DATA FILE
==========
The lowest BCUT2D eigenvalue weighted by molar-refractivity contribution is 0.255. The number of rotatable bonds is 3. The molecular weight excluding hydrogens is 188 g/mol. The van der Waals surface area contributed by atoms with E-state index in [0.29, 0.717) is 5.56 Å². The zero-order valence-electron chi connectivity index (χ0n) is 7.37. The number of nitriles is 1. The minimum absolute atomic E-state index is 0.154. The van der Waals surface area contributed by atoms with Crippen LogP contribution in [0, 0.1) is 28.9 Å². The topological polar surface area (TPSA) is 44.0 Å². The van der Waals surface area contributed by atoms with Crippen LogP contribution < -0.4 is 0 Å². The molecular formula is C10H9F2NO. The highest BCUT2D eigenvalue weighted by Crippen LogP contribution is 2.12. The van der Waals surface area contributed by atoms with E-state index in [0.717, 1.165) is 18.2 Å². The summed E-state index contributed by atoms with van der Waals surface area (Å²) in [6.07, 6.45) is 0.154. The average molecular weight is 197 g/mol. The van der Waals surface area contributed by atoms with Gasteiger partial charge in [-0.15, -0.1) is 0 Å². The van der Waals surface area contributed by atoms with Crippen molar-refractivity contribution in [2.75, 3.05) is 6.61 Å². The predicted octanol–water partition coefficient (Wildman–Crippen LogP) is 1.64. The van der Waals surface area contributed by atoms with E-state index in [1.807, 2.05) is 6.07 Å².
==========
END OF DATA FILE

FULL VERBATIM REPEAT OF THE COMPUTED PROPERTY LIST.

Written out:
The lowest BCUT2D eigenvalue weighted by molar-refractivity contribution is 0.255. The number of rotatable bonds is 3. The molecular weight excluding hydrogens is 188 g/mol. The van der Waals surface area contributed by atoms with E-state index in [0.29, 0.717) is 5.56 Å². The zero-order valence-electron chi connectivity index (χ0n) is 7.37. The number of nitriles is 1. The minimum absolute atomic E-state index is 0.154. The van der Waals surface area contributed by atoms with Crippen LogP contribution in [0, 0.1) is 28.9 Å². The topological polar surface area (TPSA) is 44.0 Å². The van der Waals surface area contributed by atoms with Crippen LogP contribution < -0.4 is 0 Å². The molecular formula is C10H9F2NO. The highest BCUT2D eigenvalue weighted by Crippen LogP contribution is 2.12. The van der Waals surface area contributed by atoms with E-state index in [0.717, 1.165) is 18.2 Å². The summed E-state index contributed by atoms with van der Waals surface area (Å²) in [6.07, 6.45) is 0.154. The average molecular weight is 197 g/mol. The van der Waals surface area contributed by atoms with Gasteiger partial charge in [-0.15, -0.1) is 0 Å². The van der Waals surface area contributed by atoms with Crippen molar-refractivity contribution in [2.75, 3.05) is 6.61 Å². The predicted octanol–water partition coefficient (Wildman–Crippen LogP) is 1.64. The van der Waals surface area contributed by atoms with E-state index in [1.807, 2.05) is 6.07 Å².